The move, stemming from Trump’s role in inciting crowd violence with the aim of disrupting a democratic process, would remove Trump from power in his final days as president before the inauguration of President-elect Joe Biden at 20. January. of impeachment, it would be the second time in his presidency that Trump would face the trial.
As the situation in Washington develops, we’ll explain the restriction on impeachment, what the timeline would be before Biden was sworn in as president, and where the situation stands now.
What is impeachment and how can it lead to the president being removed from office?
Article II of the United States Constitution provides for the removal of a sitting president.
“The President, Vice President and all civilian officials of the United States will be removed from office for impeachment and conviction of treason, bribery or other serious crimes and offenses,” said Article II, Section 4.
A total of 216 votes from the House of Representatives are required to impeach – or a simple majority plus one. Subsequently, a trial takes place in the Senate, where the American Chief Justice is chairman. A full two-thirds of the 100 senators must vote to impeach.
If the Senate were to condemn Trump, it would not only remove him from the White House once the vote took place, but it would also prevent him from ever running for a second presidential term.
What’s the Difference Between Impeachment and the 25th Amendment?
Congress – including Republican representatives – has also pushed Vice President Mike Pence to call on the 25th Amendment to the U.S. Constitution to remove Trump from office. Unlike impeachment, voted on by Congress, the 25th Amendment would require Pence and a majority of sitting cabinet secretaries to invoke power.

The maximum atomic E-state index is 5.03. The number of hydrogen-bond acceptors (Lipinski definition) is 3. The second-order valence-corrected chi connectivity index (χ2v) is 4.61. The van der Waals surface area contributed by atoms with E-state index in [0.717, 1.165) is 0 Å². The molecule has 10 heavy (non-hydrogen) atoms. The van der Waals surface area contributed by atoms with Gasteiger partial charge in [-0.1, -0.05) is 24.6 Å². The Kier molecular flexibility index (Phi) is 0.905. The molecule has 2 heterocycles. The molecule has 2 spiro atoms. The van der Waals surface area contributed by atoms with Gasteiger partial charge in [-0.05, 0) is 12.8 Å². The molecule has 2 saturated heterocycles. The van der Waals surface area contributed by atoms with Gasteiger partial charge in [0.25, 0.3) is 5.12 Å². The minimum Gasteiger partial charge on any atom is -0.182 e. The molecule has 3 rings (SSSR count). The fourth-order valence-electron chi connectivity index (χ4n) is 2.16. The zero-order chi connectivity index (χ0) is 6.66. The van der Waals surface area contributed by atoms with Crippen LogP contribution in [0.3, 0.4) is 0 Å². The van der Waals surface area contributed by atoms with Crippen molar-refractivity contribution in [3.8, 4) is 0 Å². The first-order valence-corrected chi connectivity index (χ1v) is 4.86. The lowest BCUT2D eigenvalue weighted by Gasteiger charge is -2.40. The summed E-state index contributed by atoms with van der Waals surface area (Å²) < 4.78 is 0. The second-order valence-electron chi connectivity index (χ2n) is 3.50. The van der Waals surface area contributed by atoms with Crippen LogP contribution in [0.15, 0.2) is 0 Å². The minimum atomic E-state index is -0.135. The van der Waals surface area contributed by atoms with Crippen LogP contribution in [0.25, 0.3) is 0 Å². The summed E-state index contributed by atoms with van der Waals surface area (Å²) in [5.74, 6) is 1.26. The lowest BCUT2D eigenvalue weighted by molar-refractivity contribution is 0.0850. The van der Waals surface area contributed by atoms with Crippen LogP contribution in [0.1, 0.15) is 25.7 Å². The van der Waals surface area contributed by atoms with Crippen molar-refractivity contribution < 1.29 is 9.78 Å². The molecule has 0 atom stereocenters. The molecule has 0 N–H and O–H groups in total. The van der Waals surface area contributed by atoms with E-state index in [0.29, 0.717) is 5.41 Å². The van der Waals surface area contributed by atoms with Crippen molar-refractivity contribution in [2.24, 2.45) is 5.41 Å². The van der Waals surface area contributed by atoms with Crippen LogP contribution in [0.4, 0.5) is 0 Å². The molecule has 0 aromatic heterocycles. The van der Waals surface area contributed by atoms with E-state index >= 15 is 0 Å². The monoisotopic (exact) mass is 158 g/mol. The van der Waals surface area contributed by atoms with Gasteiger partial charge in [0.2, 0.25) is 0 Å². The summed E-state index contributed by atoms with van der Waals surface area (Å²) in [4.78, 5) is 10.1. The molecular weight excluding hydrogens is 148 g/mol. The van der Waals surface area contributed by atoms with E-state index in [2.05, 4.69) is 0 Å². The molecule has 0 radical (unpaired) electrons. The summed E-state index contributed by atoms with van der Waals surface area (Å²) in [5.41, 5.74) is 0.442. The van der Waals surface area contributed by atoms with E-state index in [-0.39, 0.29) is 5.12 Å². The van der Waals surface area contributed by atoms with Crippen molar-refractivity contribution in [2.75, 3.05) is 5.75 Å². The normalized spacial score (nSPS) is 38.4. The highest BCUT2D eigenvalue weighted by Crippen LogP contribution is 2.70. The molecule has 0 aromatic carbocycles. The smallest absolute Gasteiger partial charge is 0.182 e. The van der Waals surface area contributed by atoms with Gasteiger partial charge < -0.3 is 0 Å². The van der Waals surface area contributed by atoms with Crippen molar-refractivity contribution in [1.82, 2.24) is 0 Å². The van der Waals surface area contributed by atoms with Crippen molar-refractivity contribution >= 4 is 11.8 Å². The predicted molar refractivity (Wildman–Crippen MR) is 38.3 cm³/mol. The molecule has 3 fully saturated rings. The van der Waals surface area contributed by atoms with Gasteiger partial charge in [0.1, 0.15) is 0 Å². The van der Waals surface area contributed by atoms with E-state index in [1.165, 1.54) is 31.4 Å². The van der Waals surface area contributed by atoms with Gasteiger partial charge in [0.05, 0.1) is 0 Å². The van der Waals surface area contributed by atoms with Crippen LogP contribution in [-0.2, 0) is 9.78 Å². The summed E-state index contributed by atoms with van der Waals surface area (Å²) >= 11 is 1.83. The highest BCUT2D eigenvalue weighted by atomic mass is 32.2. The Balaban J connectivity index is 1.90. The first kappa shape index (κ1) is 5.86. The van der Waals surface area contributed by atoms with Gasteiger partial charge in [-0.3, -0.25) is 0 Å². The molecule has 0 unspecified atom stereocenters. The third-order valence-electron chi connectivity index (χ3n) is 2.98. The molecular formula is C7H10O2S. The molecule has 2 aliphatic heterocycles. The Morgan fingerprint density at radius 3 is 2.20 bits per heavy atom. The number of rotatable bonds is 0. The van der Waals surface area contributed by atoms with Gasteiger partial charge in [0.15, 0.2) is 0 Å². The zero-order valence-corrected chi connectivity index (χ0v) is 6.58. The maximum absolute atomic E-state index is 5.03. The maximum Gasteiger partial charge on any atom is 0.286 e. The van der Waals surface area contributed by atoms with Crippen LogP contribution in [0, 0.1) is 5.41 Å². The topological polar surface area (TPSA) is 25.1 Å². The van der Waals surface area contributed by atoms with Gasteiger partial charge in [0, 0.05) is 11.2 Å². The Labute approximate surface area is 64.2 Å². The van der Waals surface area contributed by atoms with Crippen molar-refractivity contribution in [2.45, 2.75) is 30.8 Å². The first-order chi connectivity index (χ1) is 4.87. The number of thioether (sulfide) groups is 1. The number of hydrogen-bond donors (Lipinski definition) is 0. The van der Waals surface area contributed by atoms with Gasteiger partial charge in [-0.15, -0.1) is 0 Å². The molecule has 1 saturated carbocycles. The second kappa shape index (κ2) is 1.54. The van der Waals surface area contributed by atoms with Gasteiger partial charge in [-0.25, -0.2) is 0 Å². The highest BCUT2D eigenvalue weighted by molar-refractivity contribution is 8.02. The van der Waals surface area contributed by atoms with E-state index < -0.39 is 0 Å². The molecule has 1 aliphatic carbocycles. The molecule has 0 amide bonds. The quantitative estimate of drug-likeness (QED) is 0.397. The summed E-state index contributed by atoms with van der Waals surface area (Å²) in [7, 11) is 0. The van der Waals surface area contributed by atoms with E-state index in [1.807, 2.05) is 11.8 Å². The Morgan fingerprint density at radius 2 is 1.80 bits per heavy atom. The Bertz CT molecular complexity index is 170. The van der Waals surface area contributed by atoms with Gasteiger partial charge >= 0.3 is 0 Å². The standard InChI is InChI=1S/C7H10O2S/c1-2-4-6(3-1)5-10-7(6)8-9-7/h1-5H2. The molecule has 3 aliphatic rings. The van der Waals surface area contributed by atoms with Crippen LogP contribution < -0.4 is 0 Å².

Section 4 of the 25th Amendment gives the Vice President of the United States plus a majority of sitting cabinet secretaries the power to consider a sitting president unfit. The determination is made when a president is deemed “incapable of fulfilling the powers and duties of his office”.
“Yesterday, the president of the United States unleashed an armed uprising against America,” house speaker Nancy Pelosi said in a press conference on Thursday. By calling for this inciting act, the President has made an unspeakable attack on our nation and our people. I join the Democratic Leader of the Senate and call on the Vice President to remove this President through immediate appeal. to do on the 25th amendment. “
Pelosi and Senate Democratic leader Chuck Schumer said they even tried to reach Pence by phone. “This morning we called Vice President Pence to urge him to invoke the 25th Amendment,” they said in a joint statement Thursday evening. “We haven’t heard from the vice president yet.”
Read more: 25th Amendment: What It Is, How It Would Remove Trump From Power If Invoked
Congress confirmed the victory of Biden and Vice-President-elect Kamala Harris in the 2020 election in the early hours of Thursday after they reconvened Wednesday night following their evacuation from the Capitol. Trump later seemed to reluctantly agree to an “ orderly transfer of power. ”
In a video released Thursday night, Trump reiterated that he is now in the process of transition “A new administration will be inaugurated on January 20,” Trump said. My focus now is on ensuring a smooth, orderly and seamless transfer of power. “
Why Democrats push for impeachment
Pelosi summed up her party’s position: “The president’s dangerous and inflammatory acts require his immediate resignation,” she said Thursday.